Capitalizing on Conversion: Taking the Project to the Finish Line with Strategic Planning and Partnerships

Kunal Dave

LODGING brings you the second installment of our three-part Ownership Series, providing owner perspectives on various hot topics and industry trends. We speak with Kunal Dave of Laxmi Hotels Group on his approach to each stage of the conversion process. The third article will focus on development and guest service trends in the leisure market.

Conversions are a popular option among developers today, and for Kunal Dave, president of Charlotte, North Carolina-based Laxmi Hotels Group, LLC, they are his “bread and butter.” “I started my career with conversions, and I’m still sticking with it,” asserted Dave, whose company owns approximately 90 properties, most of which are midscale, limited-service conversions of about 60 to 200 keys.

That specialization has decided advantages given current market conditions. Limited-service properties typically are less affected by the lingering labor shortage, and conversions avoid or reduce certain development costs of new builds. “Land pricing and construction costs have risen so much, making conversions more viable in today’s environment,” Dave observed. “So, if you are building a property, it may take you three years before you start seeing cash flow, versus if you can buy a property at X amount and rehab and brand it, you can generally start making a profit much sooner. It makes much more sense for a lot of developers.”

But capitalizing on conversion opportunities takes astuteness in many areas, including researching the property’s market; working with brokers, lenders, and brand representatives; and project management during the conversion.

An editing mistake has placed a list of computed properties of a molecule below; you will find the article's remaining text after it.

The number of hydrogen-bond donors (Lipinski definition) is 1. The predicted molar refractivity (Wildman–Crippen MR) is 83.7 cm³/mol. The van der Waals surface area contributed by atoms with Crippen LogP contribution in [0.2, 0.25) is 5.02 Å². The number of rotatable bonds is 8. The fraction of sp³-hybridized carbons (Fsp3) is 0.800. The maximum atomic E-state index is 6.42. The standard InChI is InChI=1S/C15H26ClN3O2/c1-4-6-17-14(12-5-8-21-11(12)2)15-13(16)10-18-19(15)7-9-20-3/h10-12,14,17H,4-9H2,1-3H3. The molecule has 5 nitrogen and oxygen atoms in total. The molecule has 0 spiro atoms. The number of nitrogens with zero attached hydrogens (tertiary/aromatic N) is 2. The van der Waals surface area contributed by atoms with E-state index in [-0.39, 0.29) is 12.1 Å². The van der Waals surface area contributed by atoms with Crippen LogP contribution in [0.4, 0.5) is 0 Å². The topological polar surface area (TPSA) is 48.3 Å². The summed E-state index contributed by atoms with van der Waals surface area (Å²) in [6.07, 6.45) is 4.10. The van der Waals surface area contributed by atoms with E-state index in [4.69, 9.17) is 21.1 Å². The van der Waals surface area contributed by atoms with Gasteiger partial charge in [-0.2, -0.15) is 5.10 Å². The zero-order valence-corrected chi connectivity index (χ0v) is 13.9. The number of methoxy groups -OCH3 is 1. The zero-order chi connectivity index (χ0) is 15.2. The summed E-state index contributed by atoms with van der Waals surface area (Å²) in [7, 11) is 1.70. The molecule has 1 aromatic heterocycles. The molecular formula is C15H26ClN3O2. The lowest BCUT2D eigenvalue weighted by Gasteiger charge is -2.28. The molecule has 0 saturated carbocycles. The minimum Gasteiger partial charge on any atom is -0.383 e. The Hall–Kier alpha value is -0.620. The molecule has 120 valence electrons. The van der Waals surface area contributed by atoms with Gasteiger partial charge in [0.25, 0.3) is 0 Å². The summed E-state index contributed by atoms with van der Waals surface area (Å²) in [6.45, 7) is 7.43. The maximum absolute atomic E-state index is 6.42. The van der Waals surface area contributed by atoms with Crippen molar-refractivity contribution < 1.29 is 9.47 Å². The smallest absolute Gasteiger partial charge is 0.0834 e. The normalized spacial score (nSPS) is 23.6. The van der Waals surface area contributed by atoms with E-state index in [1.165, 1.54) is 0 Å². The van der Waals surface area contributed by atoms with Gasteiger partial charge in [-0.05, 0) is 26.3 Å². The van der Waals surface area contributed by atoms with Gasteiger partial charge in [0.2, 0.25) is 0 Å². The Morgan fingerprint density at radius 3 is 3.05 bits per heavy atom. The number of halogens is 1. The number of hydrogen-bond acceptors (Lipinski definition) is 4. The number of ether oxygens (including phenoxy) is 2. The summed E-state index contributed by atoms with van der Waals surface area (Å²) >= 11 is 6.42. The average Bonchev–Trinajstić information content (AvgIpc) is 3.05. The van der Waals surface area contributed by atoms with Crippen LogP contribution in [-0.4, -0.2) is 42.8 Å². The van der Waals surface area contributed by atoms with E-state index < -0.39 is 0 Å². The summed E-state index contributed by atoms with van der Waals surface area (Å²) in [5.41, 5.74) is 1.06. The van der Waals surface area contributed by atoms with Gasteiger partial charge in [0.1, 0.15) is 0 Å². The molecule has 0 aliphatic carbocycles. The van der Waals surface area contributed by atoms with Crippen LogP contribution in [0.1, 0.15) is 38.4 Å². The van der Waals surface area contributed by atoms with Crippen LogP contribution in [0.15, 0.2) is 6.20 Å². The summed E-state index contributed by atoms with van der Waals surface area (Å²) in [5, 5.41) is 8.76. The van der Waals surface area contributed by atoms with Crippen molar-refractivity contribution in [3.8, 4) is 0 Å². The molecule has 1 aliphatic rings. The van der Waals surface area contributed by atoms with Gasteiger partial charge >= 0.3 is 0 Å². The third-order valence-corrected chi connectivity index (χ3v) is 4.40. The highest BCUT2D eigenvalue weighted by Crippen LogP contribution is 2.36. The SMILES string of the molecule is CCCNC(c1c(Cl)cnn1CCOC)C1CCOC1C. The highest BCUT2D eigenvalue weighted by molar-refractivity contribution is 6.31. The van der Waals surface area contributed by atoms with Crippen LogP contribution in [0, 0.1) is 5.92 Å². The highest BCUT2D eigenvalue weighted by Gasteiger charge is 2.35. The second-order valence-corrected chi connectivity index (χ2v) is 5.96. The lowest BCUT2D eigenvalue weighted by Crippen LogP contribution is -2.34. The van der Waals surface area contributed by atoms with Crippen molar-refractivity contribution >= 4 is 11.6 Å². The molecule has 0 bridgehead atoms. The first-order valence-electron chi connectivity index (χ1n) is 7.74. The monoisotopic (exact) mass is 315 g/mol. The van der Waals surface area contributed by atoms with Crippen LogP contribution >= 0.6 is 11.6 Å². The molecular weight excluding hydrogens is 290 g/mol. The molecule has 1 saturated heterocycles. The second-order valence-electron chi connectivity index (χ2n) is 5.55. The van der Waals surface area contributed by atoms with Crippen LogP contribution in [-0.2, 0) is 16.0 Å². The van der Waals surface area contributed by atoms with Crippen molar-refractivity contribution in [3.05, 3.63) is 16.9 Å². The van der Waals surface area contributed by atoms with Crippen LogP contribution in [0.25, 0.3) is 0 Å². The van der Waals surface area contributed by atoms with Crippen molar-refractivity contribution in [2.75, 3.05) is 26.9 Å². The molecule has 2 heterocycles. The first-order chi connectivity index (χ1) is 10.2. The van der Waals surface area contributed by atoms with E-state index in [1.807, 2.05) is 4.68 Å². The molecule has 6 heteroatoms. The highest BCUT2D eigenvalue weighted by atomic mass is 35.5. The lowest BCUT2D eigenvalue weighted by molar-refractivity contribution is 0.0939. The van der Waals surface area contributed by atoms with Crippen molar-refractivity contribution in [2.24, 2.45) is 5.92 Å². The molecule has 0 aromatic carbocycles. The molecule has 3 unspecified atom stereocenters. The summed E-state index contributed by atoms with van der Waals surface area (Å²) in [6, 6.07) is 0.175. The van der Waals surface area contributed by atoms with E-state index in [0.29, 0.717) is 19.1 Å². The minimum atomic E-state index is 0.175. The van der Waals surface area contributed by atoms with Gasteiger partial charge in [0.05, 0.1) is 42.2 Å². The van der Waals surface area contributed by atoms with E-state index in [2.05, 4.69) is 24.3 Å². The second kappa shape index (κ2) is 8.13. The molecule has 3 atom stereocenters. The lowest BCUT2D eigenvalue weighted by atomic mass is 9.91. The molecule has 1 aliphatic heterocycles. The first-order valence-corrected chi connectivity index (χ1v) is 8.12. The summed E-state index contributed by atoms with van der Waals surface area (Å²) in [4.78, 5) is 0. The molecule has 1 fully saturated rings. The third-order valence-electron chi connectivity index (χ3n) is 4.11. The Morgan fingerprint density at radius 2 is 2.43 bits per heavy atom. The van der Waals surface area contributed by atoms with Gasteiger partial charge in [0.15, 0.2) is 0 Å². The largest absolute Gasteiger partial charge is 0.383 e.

Market Research

Dave cited the abundance of market data available today, compared to when he started in the industry. “We used to go and count cars in the [property’s] parking lot in the nighttime,” he quipped. “But nowadays, STR’s STAR report lays out the market performance and makes it so easy for us. And if the market is healthy enough, then I’m fine, I can [buy a property] anywhere. So, for example if I’m buying a closed-down property or a property that is underperforming, but I see the STAR report says the market is healthy, I can figure out that if put X amount of money into the rehab and convert to brand Y, I can take my expected profit to Z. It’s much easier nowadays to calculate what works and what doesn’t.”

Building Broker Relationships

Finding viable conversion opportunities is greatly facilitated by broker relationships, and the basis of a successful partnership is mutual confidence. The buyer must trust in the broker as an advisor, and the broker must trust in the buyer’s commitment. “They want to make sure that a buyer will perform and is not just a ‘tire kicker’ who will tie up the property for 30, 45, or 60 days of due diligence and then walk away,” Dave explained. “You can do that once if something does not genuinely pan out. But our success rate of closing is 90 percent to 99 percent, and the fact that once we commit to a transaction, we will almost always take it to the finish line is huge for the seller and the broker.” That reputation as a serious buyer carries weight in the marketplace.

Financing Strategies